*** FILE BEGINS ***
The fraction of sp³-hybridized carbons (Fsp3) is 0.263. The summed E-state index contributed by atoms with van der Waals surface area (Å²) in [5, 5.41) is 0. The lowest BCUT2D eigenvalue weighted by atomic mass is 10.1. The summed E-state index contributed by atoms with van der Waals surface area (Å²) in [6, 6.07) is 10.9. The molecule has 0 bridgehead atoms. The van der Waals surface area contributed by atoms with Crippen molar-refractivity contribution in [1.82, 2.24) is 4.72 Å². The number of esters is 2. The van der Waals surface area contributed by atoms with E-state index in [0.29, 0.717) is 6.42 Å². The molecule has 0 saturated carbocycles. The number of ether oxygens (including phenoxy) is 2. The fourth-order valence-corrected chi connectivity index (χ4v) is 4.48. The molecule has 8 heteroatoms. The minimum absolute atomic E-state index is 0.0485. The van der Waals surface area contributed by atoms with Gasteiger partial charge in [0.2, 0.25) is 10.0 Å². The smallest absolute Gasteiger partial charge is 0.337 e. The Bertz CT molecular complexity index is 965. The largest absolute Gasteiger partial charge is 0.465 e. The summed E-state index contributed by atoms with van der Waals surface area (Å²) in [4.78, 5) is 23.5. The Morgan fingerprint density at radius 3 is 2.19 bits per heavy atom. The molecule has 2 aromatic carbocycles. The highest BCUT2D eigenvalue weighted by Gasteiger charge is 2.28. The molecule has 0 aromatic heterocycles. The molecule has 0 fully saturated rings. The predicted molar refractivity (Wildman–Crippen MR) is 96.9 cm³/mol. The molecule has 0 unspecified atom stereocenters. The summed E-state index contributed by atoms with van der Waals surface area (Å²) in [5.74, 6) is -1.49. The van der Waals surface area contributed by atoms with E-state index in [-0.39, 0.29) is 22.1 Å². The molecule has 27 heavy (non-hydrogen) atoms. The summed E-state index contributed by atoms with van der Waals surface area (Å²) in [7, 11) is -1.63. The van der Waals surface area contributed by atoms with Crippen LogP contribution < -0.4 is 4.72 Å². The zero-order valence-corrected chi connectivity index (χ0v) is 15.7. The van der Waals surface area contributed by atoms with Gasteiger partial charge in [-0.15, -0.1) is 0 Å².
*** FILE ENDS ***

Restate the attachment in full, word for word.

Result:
The fraction of sp³-hybridized carbons (Fsp3) is 0.263. The summed E-state index contributed by atoms with van der Waals surface area (Å²) in [5, 5.41) is 0. The lowest BCUT2D eigenvalue weighted by atomic mass is 10.1. The summed E-state index contributed by atoms with van der Waals surface area (Å²) in [6, 6.07) is 10.9. The molecule has 0 bridgehead atoms. The van der Waals surface area contributed by atoms with Crippen molar-refractivity contribution in [1.82, 2.24) is 4.72 Å². The number of esters is 2. The van der Waals surface area contributed by atoms with E-state index in [0.29, 0.717) is 6.42 Å². The molecule has 0 saturated carbocycles. The number of ether oxygens (including phenoxy) is 2. The fourth-order valence-corrected chi connectivity index (χ4v) is 4.48. The molecule has 8 heteroatoms. The minimum absolute atomic E-state index is 0.0485. The van der Waals surface area contributed by atoms with Gasteiger partial charge in [0.2, 0.25) is 10.0 Å². The smallest absolute Gasteiger partial charge is 0.337 e. The Bertz CT molecular complexity index is 965. The largest absolute Gasteiger partial charge is 0.465 e. The summed E-state index contributed by atoms with van der Waals surface area (Å²) in [4.78, 5) is 23.5. The Morgan fingerprint density at radius 3 is 2.19 bits per heavy atom. The molecule has 2 aromatic carbocycles. The highest BCUT2D eigenvalue weighted by Gasteiger charge is 2.28. The molecule has 0 aromatic heterocycles. The molecule has 0 fully saturated rings. The predicted molar refractivity (Wildman–Crippen MR) is 96.9 cm³/mol. The molecule has 0 unspecified atom stereocenters. The summed E-state index contributed by atoms with van der Waals surface area (Å²) in [5.74, 6) is -1.49. The van der Waals surface area contributed by atoms with E-state index in [-0.39, 0.29) is 22.1 Å². The molecule has 27 heavy (non-hydrogen) atoms. The summed E-state index contributed by atoms with van der Waals surface area (Å²) in [7, 11) is -1.63. The van der Waals surface area contributed by atoms with Crippen LogP contribution < -0.4 is 4.72 Å². The zero-order valence-corrected chi connectivity index (χ0v) is 15.7. The van der Waals surface area contributed by atoms with Gasteiger partial charge in [-0.15, -0.1) is 0 Å².